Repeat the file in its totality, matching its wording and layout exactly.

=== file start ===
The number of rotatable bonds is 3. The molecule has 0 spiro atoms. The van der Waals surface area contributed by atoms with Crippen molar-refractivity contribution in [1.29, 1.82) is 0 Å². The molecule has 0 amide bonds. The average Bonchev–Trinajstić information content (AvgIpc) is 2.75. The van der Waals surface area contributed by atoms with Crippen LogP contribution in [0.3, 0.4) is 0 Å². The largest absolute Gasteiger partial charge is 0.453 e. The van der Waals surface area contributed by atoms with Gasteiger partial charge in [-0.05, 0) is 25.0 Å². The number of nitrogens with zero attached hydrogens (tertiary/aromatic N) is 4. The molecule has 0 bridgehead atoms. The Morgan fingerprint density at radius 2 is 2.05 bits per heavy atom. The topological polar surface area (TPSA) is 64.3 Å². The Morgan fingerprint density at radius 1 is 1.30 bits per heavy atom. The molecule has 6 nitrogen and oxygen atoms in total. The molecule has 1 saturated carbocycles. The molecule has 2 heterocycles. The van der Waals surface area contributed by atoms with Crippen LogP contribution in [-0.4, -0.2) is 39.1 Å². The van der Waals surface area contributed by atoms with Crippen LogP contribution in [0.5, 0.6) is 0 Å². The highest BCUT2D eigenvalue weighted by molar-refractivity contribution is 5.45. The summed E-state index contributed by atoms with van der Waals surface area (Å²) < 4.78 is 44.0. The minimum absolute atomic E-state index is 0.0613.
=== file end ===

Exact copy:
The number of rotatable bonds is 3. The molecule has 0 spiro atoms. The van der Waals surface area contributed by atoms with Crippen molar-refractivity contribution in [1.29, 1.82) is 0 Å². The molecule has 0 amide bonds. The average Bonchev–Trinajstić information content (AvgIpc) is 2.75. The van der Waals surface area contributed by atoms with Crippen LogP contribution in [0.3, 0.4) is 0 Å². The largest absolute Gasteiger partial charge is 0.453 e. The van der Waals surface area contributed by atoms with Gasteiger partial charge in [-0.05, 0) is 25.0 Å². The number of nitrogens with zero attached hydrogens (tertiary/aromatic N) is 4. The molecule has 0 bridgehead atoms. The Morgan fingerprint density at radius 2 is 2.05 bits per heavy atom. The topological polar surface area (TPSA) is 64.3 Å². The Morgan fingerprint density at radius 1 is 1.30 bits per heavy atom. The molecule has 6 nitrogen and oxygen atoms in total. The molecule has 1 saturated carbocycles. The molecule has 2 heterocycles. The van der Waals surface area contributed by atoms with Crippen LogP contribution in [-0.4, -0.2) is 39.1 Å². The van der Waals surface area contributed by atoms with Crippen LogP contribution in [0.5, 0.6) is 0 Å². The highest BCUT2D eigenvalue weighted by molar-refractivity contribution is 5.45. The summed E-state index contributed by atoms with van der Waals surface area (Å²) < 4.78 is 44.0. The minimum absolute atomic E-state index is 0.0613.